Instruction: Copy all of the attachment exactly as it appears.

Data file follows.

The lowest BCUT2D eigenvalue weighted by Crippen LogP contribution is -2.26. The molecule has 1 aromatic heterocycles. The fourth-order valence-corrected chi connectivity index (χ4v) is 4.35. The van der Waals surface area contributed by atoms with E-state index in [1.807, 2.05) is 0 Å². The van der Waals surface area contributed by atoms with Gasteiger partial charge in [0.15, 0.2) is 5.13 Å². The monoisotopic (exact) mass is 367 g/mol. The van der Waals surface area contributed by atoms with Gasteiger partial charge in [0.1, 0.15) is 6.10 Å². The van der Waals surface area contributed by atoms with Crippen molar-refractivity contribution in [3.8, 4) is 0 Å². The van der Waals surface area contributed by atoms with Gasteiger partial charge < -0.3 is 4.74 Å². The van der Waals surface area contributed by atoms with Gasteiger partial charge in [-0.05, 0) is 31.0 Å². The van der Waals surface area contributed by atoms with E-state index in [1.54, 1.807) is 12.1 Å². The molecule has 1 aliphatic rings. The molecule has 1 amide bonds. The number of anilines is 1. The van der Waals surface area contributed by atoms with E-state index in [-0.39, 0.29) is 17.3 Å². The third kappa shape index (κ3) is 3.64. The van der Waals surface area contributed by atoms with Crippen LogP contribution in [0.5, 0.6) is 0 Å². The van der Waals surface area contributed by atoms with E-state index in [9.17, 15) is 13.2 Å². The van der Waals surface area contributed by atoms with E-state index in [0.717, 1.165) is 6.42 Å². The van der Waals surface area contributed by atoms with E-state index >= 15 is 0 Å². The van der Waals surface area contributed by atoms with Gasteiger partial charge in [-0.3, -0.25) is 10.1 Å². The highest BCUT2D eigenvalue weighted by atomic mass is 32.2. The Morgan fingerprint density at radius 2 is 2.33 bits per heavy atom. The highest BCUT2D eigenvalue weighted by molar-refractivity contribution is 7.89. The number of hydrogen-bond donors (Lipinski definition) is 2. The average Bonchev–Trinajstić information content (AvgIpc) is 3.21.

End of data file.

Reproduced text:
The lowest BCUT2D eigenvalue weighted by Crippen LogP contribution is -2.26. The molecule has 1 aromatic heterocycles. The fourth-order valence-corrected chi connectivity index (χ4v) is 4.35. The van der Waals surface area contributed by atoms with E-state index in [1.807, 2.05) is 0 Å². The van der Waals surface area contributed by atoms with Gasteiger partial charge in [0.15, 0.2) is 5.13 Å². The monoisotopic (exact) mass is 367 g/mol. The van der Waals surface area contributed by atoms with Gasteiger partial charge in [0.1, 0.15) is 6.10 Å². The van der Waals surface area contributed by atoms with Crippen molar-refractivity contribution in [3.8, 4) is 0 Å². The van der Waals surface area contributed by atoms with Gasteiger partial charge < -0.3 is 4.74 Å². The van der Waals surface area contributed by atoms with Gasteiger partial charge in [-0.05, 0) is 31.0 Å². The van der Waals surface area contributed by atoms with E-state index in [1.54, 1.807) is 12.1 Å². The molecule has 1 aliphatic rings. The molecule has 1 amide bonds. The number of anilines is 1. The van der Waals surface area contributed by atoms with E-state index in [-0.39, 0.29) is 17.3 Å². The third kappa shape index (κ3) is 3.64. The van der Waals surface area contributed by atoms with Crippen LogP contribution in [0.5, 0.6) is 0 Å². The van der Waals surface area contributed by atoms with E-state index in [9.17, 15) is 13.2 Å². The van der Waals surface area contributed by atoms with E-state index in [0.717, 1.165) is 6.42 Å². The van der Waals surface area contributed by atoms with E-state index >= 15 is 0 Å². The van der Waals surface area contributed by atoms with Gasteiger partial charge in [-0.3, -0.25) is 10.1 Å². The highest BCUT2D eigenvalue weighted by atomic mass is 32.2. The Morgan fingerprint density at radius 2 is 2.33 bits per heavy atom. The highest BCUT2D eigenvalue weighted by molar-refractivity contribution is 7.89. The number of hydrogen-bond donors (Lipinski definition) is 2. The average Bonchev–Trinajstić information content (AvgIpc) is 3.21.